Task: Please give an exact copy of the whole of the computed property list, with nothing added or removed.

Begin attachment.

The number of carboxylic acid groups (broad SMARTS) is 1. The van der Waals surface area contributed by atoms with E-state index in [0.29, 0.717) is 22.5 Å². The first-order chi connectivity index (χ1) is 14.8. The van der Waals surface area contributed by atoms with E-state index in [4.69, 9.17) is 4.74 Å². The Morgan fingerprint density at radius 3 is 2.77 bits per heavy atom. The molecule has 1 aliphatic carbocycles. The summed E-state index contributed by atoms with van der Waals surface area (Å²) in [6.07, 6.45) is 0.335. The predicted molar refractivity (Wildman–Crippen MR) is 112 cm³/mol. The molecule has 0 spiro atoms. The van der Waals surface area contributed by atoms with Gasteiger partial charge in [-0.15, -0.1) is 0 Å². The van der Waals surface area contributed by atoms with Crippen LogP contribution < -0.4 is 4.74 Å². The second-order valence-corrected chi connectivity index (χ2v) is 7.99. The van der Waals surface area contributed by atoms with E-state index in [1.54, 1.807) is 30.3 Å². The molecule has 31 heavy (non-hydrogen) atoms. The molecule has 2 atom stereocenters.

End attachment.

The number of carboxylic acid groups (broad SMARTS) is 1. The van der Waals surface area contributed by atoms with E-state index in [0.29, 0.717) is 22.5 Å². The first-order chi connectivity index (χ1) is 14.8. The van der Waals surface area contributed by atoms with E-state index in [4.69, 9.17) is 4.74 Å². The Morgan fingerprint density at radius 3 is 2.77 bits per heavy atom. The molecule has 1 aliphatic carbocycles. The summed E-state index contributed by atoms with van der Waals surface area (Å²) in [6.07, 6.45) is 0.335. The predicted molar refractivity (Wildman–Crippen MR) is 112 cm³/mol. The molecule has 0 spiro atoms. The van der Waals surface area contributed by atoms with Gasteiger partial charge in [-0.15, -0.1) is 0 Å². The van der Waals surface area contributed by atoms with Crippen LogP contribution < -0.4 is 4.74 Å². The second-order valence-corrected chi connectivity index (χ2v) is 7.99. The van der Waals surface area contributed by atoms with E-state index in [1.54, 1.807) is 30.3 Å². The molecule has 31 heavy (non-hydrogen) atoms. The molecule has 2 atom stereocenters.